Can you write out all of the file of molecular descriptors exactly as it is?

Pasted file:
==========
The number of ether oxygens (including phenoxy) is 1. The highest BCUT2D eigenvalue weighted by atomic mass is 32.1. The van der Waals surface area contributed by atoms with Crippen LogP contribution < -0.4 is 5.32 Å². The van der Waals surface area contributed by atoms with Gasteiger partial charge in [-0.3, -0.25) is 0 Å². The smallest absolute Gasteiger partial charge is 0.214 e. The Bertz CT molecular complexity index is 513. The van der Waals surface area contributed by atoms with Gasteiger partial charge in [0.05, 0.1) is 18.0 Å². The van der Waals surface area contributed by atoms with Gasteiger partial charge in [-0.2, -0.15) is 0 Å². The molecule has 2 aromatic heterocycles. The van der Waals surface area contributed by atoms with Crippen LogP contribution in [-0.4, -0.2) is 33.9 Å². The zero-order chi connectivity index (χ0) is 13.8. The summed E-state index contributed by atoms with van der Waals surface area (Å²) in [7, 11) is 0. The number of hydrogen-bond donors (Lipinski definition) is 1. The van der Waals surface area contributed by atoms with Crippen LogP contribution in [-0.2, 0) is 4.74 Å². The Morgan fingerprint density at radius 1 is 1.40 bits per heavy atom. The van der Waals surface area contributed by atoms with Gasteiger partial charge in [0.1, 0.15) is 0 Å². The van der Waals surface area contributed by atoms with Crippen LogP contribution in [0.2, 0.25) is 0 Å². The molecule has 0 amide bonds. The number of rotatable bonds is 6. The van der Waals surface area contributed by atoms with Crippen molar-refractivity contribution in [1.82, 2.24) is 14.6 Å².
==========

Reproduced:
The number of ether oxygens (including phenoxy) is 1. The highest BCUT2D eigenvalue weighted by atomic mass is 32.1. The van der Waals surface area contributed by atoms with Crippen LogP contribution < -0.4 is 5.32 Å². The van der Waals surface area contributed by atoms with Gasteiger partial charge in [-0.3, -0.25) is 0 Å². The smallest absolute Gasteiger partial charge is 0.214 e. The Bertz CT molecular complexity index is 513. The van der Waals surface area contributed by atoms with Gasteiger partial charge in [0.05, 0.1) is 18.0 Å². The van der Waals surface area contributed by atoms with Gasteiger partial charge in [-0.2, -0.15) is 0 Å². The molecule has 2 aromatic heterocycles. The van der Waals surface area contributed by atoms with Crippen LogP contribution in [-0.4, -0.2) is 33.9 Å². The zero-order chi connectivity index (χ0) is 13.8. The summed E-state index contributed by atoms with van der Waals surface area (Å²) in [7, 11) is 0. The number of hydrogen-bond donors (Lipinski definition) is 1. The van der Waals surface area contributed by atoms with Crippen LogP contribution in [-0.2, 0) is 4.74 Å². The Morgan fingerprint density at radius 1 is 1.40 bits per heavy atom. The van der Waals surface area contributed by atoms with Gasteiger partial charge in [0.1, 0.15) is 0 Å². The van der Waals surface area contributed by atoms with Crippen LogP contribution in [0.2, 0.25) is 0 Å². The molecule has 0 amide bonds. The number of rotatable bonds is 6. The van der Waals surface area contributed by atoms with Crippen molar-refractivity contribution in [1.82, 2.24) is 14.6 Å².